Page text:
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Stunning images have emerged after a solar eclipse swept across the United States.
Millions of Americans watched in wonder through telescopes, cameras and protective glasses as the rare celestial event unfolded.
The movement of the moon between the Earth and sun turned day to night for more than two minutes at each location along a narrow corridor stretching across the country.
Tracking east over 90 minutes, the eclipse travelled across 14 states from Oregon to South Carolina, before heading out over the Atlantic.
It is the first total solar eclipse to sweep across North America from coast to coast in almost a century, and was described by The Canadian Space Agency as “Beautiful!”
Among the big names who had been excited by the spectacle were rock star Bruce Springsteen and Ivanka Trump, daughter of the US President Donald Trump, who tweeted safety advice warning watchers to remember to wear their glasses.
Southern-most Illinois had the longest period of darkness at two minutes and 44 seconds.
It is expected to be the most-observed and most-photographed eclipse in history.
Gloomy skies means that Britons may be less lucky in seeing a a partial solar eclipse on Monday evening, forecasters have warned.
Just before sunset, the moon will appear to take a “bite” out of the sun in a phenomenon lasting roughly 40 minutes.
The mid-point will occur at different times around the UK, but overcast weather is likely to obscure the spectacle for most, the Met Office said.
The movement of the moon between the Earth and sun will produce a much more dramatic event in the US, where a total eclipse will turn day to night for two minutes.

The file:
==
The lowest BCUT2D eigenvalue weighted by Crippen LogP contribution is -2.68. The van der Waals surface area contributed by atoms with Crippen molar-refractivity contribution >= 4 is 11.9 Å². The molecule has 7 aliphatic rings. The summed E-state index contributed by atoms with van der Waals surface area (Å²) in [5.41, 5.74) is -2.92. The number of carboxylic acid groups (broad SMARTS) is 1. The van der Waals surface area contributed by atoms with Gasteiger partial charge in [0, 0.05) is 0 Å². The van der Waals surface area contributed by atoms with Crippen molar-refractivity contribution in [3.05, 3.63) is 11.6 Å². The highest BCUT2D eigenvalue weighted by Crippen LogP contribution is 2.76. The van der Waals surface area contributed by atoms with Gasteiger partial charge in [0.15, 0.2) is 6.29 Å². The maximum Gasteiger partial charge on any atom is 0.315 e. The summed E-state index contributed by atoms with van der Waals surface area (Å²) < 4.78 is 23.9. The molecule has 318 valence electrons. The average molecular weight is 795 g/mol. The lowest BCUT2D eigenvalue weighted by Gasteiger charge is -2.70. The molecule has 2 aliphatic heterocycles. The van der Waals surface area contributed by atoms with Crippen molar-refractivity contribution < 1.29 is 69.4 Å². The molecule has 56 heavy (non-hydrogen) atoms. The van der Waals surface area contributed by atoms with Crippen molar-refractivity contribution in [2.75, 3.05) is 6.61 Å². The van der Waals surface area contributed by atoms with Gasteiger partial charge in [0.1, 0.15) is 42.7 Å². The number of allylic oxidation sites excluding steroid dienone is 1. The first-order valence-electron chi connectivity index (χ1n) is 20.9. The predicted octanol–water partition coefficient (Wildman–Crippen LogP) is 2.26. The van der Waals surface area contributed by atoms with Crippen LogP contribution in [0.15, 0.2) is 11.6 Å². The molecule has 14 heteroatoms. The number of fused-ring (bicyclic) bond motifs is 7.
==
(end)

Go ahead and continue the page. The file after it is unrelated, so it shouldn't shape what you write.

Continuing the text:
On British shores, only south-west England and South Wales are expected to have any chance of witnessing the moment through a break in the cloud.
Met Office forecaster Martin Bowles said: “It doesn’t look very promising.
“It is only going to be about 4% of the sun which will be blotted out, so even if it is perfect weather conditions, you won’t see a lot.
“From a meteorological point of view, it is not looking very good because of the cloud. Most people won’t be able to see a thing.
“There will be some breaks in the cloud in the south-west of the country – South Wales and south-west England – there will be enough breaks that people who are looking specifically might be able to see a little chip out of the corner of the sun.
“Anywhere in the east, including London, won’t see anything because it will just be clouded over; also Scotland and Northern Ireland.”
Due to the partial eclipse occurring near sunset, there is unlikely to be an observable reduction in light, he added.
For observers in Edinburgh, the peak of the eclipse is due to be at 7.58pm and for those in Cardiff at 8.05pm.
Up to five solar eclipses occur each year, but each one is visible only within a limited band across the Earth’s surface where the moon’s shadow happens to fall.
The Royal Astronomical Society warned anyone hoping to catch the phenomenon not to look directly at the sun.
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